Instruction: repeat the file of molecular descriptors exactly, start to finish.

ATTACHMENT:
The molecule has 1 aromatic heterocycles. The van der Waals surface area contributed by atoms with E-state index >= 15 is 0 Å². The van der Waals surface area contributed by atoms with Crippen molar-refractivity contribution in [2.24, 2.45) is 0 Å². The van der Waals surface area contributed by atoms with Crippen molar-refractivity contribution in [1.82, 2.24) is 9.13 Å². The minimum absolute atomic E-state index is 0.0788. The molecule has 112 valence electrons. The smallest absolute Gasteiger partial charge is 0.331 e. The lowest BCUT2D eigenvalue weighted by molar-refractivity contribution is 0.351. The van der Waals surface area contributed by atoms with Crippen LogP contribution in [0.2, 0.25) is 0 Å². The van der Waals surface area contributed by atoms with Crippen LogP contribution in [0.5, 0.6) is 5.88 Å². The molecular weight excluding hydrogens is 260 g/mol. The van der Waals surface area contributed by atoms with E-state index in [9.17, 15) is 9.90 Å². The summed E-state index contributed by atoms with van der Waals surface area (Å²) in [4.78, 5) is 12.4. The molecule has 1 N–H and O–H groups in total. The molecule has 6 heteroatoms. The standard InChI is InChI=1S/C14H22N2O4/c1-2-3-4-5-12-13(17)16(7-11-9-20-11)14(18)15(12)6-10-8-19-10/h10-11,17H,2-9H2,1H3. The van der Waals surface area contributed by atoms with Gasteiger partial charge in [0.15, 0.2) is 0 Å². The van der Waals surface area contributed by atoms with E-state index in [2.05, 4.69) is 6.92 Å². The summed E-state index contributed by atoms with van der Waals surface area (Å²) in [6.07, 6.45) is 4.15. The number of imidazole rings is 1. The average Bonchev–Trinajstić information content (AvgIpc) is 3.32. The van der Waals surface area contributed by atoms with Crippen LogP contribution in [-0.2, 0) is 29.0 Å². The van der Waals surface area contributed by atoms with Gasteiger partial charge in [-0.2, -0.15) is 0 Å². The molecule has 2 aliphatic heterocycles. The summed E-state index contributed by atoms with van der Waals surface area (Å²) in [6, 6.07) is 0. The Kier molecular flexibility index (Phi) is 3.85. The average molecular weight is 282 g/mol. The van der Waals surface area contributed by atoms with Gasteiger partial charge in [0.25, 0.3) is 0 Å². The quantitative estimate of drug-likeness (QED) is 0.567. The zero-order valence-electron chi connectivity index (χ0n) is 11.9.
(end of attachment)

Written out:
The molecule has 1 aromatic heterocycles. The van der Waals surface area contributed by atoms with E-state index >= 15 is 0 Å². The van der Waals surface area contributed by atoms with Crippen molar-refractivity contribution in [2.24, 2.45) is 0 Å². The van der Waals surface area contributed by atoms with Crippen molar-refractivity contribution in [1.82, 2.24) is 9.13 Å². The minimum absolute atomic E-state index is 0.0788. The molecule has 112 valence electrons. The smallest absolute Gasteiger partial charge is 0.331 e. The lowest BCUT2D eigenvalue weighted by molar-refractivity contribution is 0.351. The van der Waals surface area contributed by atoms with Crippen LogP contribution in [0.2, 0.25) is 0 Å². The van der Waals surface area contributed by atoms with Crippen LogP contribution in [0.5, 0.6) is 5.88 Å². The molecular weight excluding hydrogens is 260 g/mol. The van der Waals surface area contributed by atoms with E-state index in [9.17, 15) is 9.90 Å². The summed E-state index contributed by atoms with van der Waals surface area (Å²) in [4.78, 5) is 12.4. The molecule has 1 N–H and O–H groups in total. The molecule has 6 heteroatoms. The standard InChI is InChI=1S/C14H22N2O4/c1-2-3-4-5-12-13(17)16(7-11-9-20-11)14(18)15(12)6-10-8-19-10/h10-11,17H,2-9H2,1H3. The van der Waals surface area contributed by atoms with Gasteiger partial charge in [0.15, 0.2) is 0 Å². The van der Waals surface area contributed by atoms with E-state index in [2.05, 4.69) is 6.92 Å². The summed E-state index contributed by atoms with van der Waals surface area (Å²) in [6.07, 6.45) is 4.15. The number of imidazole rings is 1. The average Bonchev–Trinajstić information content (AvgIpc) is 3.32. The van der Waals surface area contributed by atoms with Crippen LogP contribution in [-0.2, 0) is 29.0 Å². The van der Waals surface area contributed by atoms with Gasteiger partial charge in [-0.2, -0.15) is 0 Å². The molecule has 2 aliphatic heterocycles. The summed E-state index contributed by atoms with van der Waals surface area (Å²) in [6, 6.07) is 0. The Kier molecular flexibility index (Phi) is 3.85. The average molecular weight is 282 g/mol. The van der Waals surface area contributed by atoms with Gasteiger partial charge in [0.25, 0.3) is 0 Å². The quantitative estimate of drug-likeness (QED) is 0.567. The zero-order valence-electron chi connectivity index (χ0n) is 11.9.